ISLAMABAD: While the Memo Commission report discredited Husain Haqqani and found him changing his stance besides concealing facts, the widely respected judicial body endorsed the credibility of Mansoor Ijaz and noted: “There was no material inconsistency in his testimony and he did not deviate from what he was saying.”
About Mansoor Ijaz, the Commission also reported: “He also candidly accepted that he might have been wrong when we questioned him, and gave answers which might not have made him popular in certain quarters in America.”
Responding to the question raised in the report, “Who is to be believed (between the two)?” the Commission also noted: “Mr Haqqani despite his best efforts could not destroy Mr Ijaz’s credibility in respect of the matters that he deposed before us … Whether one agreed with Mr Ijaz’s views on Pakistan, its politics, army, ISI etc one could not fault him for pretence or hypocrisy. We thus found Mr Ijaz to be a credible witness.”
The report said that there were many matters and material alleged by Mr Ijaz, which Mr Haqqani challenged, and either one or the other could be telling the truth. The determination in respect of the events and facts determines who is to be believed. It would be appropriate to summarise these contentious matters:
(i) Mr Ijaz said he was Mr Haqqani’s friend, and supported the assertion with the facts while Mr Haqqani denied the friendship, which we could not possibly believe in the face of the evidence produced by Mr Ijaz.
(ii) Mr Ijaz stated he co-authored an article with Mr Haqqani, and produced the proof of the same, when Mr Haqqani denied co-authoring the article. Mr Haqqani’s denial was exposed in the light of the material produced by Mr Ijaz.
(iii) Mr Haqqani denied sending-receiving Blackberry Messages (BBMs), but these have been established, including through the forensic expert’s report, that the exchange as stated by Mr Ijaz took place.
(iv) Mr Haqqani denied sending-receiving emails, but it has been established, including through the forensic experts’ report, that the emails as stated by Mr Ijaz were sent-received.
The report also said that Mr Ijaz on the very first day of his appearance before the Commission voluntarily and immediately wrote the consent letter to RIM permitting it to disclose his BBM record. In sharp contrast Mr Haqqani prevaricated, and submitted the consent letter only after being directed to do so, and upon learning that RIM does not maintain records for over three months.
The report added: “Mr Ijaz produced his Blackberry handsets and permitted their forensic examination, whereas Mr Haqqani did not do so, nor did we get a consistent or straight answer from Mr Haqqani about their whereabouts. Mr Ijaz also provided access to his emails’ inbox-outbox and also permitted the forensic examination of the same and his computer, but Mr Haqqani did not provide access to his emails’ inbox-outbox.”
“Mr Ijaz deposed and permitted himself to be cross-examined, but Mr Haqqani did not come to be cross-examined. Mr Haqqani did not produce any credible information regarding either his health or security concerns, which were cited as reasons for his non-appearance.”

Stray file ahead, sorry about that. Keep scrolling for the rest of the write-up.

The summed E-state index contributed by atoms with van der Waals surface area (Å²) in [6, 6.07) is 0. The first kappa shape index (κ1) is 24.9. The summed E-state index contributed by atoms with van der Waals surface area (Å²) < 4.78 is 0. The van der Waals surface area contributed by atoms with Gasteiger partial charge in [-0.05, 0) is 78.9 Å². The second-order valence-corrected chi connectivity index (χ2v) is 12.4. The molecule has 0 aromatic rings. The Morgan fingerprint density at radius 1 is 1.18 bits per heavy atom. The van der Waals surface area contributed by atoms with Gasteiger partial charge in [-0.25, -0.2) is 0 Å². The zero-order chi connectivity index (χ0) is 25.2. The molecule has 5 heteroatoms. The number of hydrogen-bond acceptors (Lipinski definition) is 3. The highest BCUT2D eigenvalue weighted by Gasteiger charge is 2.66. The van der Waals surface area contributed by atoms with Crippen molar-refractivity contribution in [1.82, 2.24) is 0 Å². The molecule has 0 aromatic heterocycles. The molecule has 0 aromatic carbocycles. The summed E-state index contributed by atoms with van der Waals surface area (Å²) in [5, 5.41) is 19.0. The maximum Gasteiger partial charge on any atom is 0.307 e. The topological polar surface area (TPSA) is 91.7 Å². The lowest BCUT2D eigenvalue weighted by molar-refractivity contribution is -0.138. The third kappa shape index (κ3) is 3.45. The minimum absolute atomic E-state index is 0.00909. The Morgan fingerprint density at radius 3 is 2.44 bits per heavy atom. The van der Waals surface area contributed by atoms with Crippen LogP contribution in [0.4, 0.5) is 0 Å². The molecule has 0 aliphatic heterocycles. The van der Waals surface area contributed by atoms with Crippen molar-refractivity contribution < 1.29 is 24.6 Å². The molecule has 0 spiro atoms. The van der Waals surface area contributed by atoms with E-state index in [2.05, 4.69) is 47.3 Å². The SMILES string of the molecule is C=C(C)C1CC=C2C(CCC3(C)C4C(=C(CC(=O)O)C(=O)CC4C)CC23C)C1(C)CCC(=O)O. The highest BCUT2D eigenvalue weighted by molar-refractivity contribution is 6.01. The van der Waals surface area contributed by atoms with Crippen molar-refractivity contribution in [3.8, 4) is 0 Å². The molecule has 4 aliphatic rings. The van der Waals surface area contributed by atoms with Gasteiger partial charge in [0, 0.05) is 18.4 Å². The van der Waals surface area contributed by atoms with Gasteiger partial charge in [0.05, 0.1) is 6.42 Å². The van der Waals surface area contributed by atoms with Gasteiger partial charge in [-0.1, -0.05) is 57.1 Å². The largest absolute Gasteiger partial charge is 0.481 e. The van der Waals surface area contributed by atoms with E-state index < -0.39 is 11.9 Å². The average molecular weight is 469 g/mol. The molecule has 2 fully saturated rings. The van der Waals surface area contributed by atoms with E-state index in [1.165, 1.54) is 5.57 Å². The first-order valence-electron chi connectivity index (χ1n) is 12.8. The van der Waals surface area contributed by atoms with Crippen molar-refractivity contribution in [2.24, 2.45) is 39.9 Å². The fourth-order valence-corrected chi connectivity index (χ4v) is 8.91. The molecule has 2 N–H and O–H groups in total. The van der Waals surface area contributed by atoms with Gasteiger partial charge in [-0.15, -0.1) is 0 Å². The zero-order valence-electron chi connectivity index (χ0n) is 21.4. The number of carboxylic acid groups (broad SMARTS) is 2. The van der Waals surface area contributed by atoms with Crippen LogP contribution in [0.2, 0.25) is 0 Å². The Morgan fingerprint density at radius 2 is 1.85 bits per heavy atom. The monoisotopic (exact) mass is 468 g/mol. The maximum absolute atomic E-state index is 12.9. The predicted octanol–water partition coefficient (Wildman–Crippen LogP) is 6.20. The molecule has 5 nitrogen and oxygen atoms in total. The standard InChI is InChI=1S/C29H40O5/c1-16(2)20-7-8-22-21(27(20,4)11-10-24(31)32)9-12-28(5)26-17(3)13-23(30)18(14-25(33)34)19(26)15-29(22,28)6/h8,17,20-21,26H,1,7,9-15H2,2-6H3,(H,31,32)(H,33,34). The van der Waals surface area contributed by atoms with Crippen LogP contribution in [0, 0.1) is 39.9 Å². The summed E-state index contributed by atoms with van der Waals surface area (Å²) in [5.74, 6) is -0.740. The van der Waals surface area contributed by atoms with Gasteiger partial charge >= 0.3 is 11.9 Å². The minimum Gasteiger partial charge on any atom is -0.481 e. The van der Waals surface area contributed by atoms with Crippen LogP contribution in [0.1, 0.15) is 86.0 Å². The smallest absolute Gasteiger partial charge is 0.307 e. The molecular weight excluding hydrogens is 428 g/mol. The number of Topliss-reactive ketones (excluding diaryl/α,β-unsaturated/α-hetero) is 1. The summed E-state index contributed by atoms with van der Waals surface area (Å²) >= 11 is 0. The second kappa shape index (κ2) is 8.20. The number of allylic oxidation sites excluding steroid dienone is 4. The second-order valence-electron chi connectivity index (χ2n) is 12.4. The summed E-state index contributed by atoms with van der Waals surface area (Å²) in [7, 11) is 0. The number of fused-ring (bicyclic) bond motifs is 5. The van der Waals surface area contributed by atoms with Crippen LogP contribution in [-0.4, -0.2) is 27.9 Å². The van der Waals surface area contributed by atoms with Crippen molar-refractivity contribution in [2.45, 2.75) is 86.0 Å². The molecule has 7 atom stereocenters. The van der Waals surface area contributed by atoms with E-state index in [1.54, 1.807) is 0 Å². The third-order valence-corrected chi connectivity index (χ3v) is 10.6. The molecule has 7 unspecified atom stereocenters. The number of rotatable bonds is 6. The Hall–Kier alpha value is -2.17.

“Mr Haqqani intentionally withheld disclosure of the utilisation by him of the $8,000,000 he received as secret funds as Pakistan’s ambassador, and misled the Commission in this regard. Mr Haqqani by his non-disclosure severely compromised his character and honesty.
Bestowal of such largesse was unprecedented. It was indicative of the fact that the government held him in high esteem and that he was unaccountable, emboldening him to push the Memorandum through.”
“Mr Haqqani rebuked Mr Ijaz for his views on Pakistan, its army, ISI etc whilst it was clear the he held similar, if not more extreme views on the same. Mr Haqqani continuously played the inveterate patriot card, against a person who was not a Pakistani and, thus not obliged to honour and obey the Constitution of Pakistan.”
The Commission observed,”If two people contradict each other, it is simply a question of believing one and disregarding the other’s statement. The surrounding circumstances and whether the statements and/or actions of either offer any corroboration need consideration.
Here we were faced with two persons, one who deposes and produces his BlackBerry handsets, computer and access to his email’s inbox-outbox, and the other who does not produce his BlackBerry handsets, despite being directed to do so, nor provides access to the inbox-outbox of his e-mails The conclusion, and under the circumstances the only conclusion that can be drawn is that if Mr Haqqani had produced his BlackBerry handsets they would have confirmed the testimony of Mr Ijaz and the contents of said BlackBerry message and emails referred to Mr Ijaz. Incidentally Mr Haqqani did not have to personally produce his BlackBerry handsets and provide access to the inbox-outbox of his emails and his counsel or his representative could have done so, but he elected not to. Mr Haqqani also failed to explain how the exchange of BBMs, the telephone calls and other emails all of them emerged as a seamless whole.”